He had nine children, made a quixotic bid to become mayor of New York, produced five forgettable films, dabbled in journalism, flew gliders, challenged professional boxers, was banned from a Manhattan YWHA for reciting obscene poetry, feuded publicly with writer Gore Vidal and crusaded against women’s lib.
But as Newsweek reviewer Raymond Sokolov said in 1968, “in the end it is the writing that will count.”
Mailer, he wrote, possessed “a superb natural style that does not crack under the pressures he puts upon it, a talent for narrative and characters with real blood streams and nervous systems, a great openness and eagerness for experience, a sense of urgency about the need to test thought and character in the crucible of a difficult era.”
Norman Mailer was born Jan. 31, 1923 in Long Branch, N.J. His father, Isaac, a South Africa-born accountant, and mother, Fanny, who ran a housekeeping and nursing agency, soon moved to Brooklyn — later described by Mailer as “the most secure Jewish environment in America.”
Mailer completed public schools, earned an engineering science degree in 1943 from Harvard, where he decided to become a writer, and was soon drafted into the Army. Sent to the Philippines as an infantryman, he saw enough of Army life and combat to provide a basis for his first book, “The Naked and the Dead,” published in 1948 while he was a post-graduate student in Paris on the G.I. Bill.
The book — noteworthy for Mailer’s invention of the word “fug” as a substitute for the then-unacceptable four-letter original — was a best-seller, and Mailer returned home to find himself anointed the new Hemingway, Dos Passos and Melville.
Buoyed by instant literary celebrity, Mailer embraced the early 1950s counterculture — defining “hip” in his essay “The White Negro,” allying himself with Beat Generation gurus Jack Kerouac and Allen Ginsberg, and writing social and political commentary for the leftist Village Voice, which he helped found. He also churned out two more novels, “Barbary Shore” (1951) and “Deer Park” (1955), neither embraced kindly by readers or critics.
Mailer turned reporter to cover the 1960 Democratic Party convention for Esquire and later claimed, with typical hubris, that his piece, “Superman Comes to the Supermarket,” had made the difference in John F. Kennedy’s razor-thin margin of victory over Republican Richard M. Nixon.
While Life magazine called his next book, “An American Dream” (1965), “the big comeback of Norman Mailer,” the author-journalist was chronicling major events of the day: an anti-war march on Washington, the 1968 political conventions, the Ali-Patterson fight, an Apollo moon shot.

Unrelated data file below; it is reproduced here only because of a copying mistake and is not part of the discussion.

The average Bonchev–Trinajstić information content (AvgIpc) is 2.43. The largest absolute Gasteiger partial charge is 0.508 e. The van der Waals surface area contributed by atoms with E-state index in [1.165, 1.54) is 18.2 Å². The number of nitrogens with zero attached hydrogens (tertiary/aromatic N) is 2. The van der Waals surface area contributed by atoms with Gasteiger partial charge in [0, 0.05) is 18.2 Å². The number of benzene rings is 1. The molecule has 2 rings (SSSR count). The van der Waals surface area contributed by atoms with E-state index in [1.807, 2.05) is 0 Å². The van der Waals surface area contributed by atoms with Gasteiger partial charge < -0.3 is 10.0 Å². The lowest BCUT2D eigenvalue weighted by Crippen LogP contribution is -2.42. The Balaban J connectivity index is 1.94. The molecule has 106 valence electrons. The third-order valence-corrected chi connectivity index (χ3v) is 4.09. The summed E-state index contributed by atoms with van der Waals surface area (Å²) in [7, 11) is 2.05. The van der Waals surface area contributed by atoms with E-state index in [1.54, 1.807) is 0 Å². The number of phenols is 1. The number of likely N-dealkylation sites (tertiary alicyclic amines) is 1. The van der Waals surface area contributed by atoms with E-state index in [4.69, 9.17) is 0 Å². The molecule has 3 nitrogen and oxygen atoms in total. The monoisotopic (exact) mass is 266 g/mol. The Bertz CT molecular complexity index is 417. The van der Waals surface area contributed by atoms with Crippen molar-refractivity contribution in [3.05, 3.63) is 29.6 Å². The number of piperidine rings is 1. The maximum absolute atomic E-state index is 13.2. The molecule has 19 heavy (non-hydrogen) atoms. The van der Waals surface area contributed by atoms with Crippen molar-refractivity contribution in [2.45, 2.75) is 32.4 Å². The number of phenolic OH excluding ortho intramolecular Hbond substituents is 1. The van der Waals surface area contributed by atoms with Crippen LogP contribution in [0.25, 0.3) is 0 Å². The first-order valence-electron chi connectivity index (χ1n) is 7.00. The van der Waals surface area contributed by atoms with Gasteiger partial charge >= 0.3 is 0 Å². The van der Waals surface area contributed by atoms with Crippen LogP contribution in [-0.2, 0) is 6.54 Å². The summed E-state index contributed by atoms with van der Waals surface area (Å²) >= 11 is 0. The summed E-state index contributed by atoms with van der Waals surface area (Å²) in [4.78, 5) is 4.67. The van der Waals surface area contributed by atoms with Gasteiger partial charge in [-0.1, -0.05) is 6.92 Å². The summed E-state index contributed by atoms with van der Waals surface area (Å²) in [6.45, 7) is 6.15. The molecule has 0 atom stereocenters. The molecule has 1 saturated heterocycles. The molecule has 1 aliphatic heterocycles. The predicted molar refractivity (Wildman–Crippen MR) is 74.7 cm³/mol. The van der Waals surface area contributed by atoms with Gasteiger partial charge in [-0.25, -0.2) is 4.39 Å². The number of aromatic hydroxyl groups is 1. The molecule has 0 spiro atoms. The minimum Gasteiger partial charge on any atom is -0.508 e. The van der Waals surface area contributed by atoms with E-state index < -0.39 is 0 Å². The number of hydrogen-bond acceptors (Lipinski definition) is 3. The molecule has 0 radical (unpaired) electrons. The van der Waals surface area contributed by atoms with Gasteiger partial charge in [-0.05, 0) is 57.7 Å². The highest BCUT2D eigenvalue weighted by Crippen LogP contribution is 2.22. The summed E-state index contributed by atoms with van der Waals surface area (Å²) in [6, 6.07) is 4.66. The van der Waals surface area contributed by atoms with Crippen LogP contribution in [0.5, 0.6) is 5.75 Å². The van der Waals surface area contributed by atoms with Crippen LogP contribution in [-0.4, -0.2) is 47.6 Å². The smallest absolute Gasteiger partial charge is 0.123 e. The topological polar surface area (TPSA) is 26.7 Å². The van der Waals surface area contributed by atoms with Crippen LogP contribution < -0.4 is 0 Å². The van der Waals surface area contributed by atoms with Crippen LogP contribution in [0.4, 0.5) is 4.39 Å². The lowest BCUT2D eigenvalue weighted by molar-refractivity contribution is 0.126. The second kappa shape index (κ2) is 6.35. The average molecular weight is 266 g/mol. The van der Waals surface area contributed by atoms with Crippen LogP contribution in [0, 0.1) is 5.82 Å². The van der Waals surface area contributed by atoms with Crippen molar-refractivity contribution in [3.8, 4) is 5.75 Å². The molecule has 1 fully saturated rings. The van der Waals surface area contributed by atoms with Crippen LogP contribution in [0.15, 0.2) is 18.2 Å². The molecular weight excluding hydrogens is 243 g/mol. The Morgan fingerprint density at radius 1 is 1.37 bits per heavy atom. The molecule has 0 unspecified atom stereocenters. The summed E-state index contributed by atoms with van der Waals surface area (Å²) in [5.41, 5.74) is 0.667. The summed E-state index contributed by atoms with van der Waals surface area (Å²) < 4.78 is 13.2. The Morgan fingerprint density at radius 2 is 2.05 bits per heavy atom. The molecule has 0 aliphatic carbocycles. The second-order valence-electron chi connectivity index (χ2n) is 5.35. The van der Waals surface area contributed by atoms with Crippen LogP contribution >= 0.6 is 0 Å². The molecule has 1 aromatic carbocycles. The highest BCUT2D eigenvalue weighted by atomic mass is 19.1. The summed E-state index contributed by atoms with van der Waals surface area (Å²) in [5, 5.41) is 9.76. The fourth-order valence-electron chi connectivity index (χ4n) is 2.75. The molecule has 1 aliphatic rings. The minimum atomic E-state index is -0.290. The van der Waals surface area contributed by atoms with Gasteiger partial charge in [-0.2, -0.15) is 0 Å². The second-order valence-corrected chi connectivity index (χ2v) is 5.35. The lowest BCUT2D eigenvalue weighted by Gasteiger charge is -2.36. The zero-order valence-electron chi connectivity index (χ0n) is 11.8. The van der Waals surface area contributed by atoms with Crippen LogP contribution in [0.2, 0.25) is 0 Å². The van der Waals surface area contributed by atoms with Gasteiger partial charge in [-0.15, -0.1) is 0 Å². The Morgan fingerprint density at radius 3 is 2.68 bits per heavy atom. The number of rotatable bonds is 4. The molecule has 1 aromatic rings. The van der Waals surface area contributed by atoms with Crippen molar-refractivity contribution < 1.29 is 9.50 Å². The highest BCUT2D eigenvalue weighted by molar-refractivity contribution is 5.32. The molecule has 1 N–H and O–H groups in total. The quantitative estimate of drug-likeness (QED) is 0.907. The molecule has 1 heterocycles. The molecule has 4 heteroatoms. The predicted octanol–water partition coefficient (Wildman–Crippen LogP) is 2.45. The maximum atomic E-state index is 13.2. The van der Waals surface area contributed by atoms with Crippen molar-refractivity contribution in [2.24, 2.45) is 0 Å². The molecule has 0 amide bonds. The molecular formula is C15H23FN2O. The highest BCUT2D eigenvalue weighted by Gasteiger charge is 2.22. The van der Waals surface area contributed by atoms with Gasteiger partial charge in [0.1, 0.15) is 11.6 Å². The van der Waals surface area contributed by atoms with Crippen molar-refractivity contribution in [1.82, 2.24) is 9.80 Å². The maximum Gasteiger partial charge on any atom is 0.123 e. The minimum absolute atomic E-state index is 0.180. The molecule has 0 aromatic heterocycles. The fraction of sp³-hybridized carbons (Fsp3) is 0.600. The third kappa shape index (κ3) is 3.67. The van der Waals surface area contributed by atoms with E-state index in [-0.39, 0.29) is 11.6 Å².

His 1968 account of the peace march on the Pentagon, “The Armies of the Night,” won the Pulitzer Prize and the National Book Award. He was described as the only person over 40 trusted by the flower generation.
Covering the 1968 Democratic convention in Chicago for Harper’s magazine, Mailer was torn between keeping to a tight deadline or joining the anti-war protests that led to a violent police crackdown. “I was in a moral quandary. I didn’t know if I was being scared or being professional,” he later testified in the trial of the so-called Chicago Seven.
In 1999, “The Armies of the Night” was listed at No. 19 on a New York University survey of 100 examples of the best journalism of the century.
Mailer’s personal life was as turbulent as the times. In 1960, at a party at his Brooklyn Heights home, Mailer stabbed his second wife, Adele Morales, with a knife. She declined to press charges, and it was not until 1997 that she revealed, in her own book, how close she had come to dying.
In 1969, Mailer ran for mayor on a “left conservative” platform. He said New York City should become the 51st state, and urged a referendum for “black ghetto dwellers” on whether they should set up their own government.
Mailer had numerous minor run-ins with the law, usually for being drunk or disorderly, but was also jailed briefly during the Pentagon protests. While directing the film “Maidstone” in 1968, the self-described “old club fighter” punched actor Lane Smith, breaking his jaw, and bit actor Rip Torn’s ear in another scuffle.
Years later, he championed the work of a convict-writer named Jack Abbott — and was subjected to ridicule and criticism when Abbott, released to a halfway house, promptly stabbed a man to death.
Mailer had views on almost everything.
The ’70s: “the decade in which image became preeminent because nothing deeper was going on.”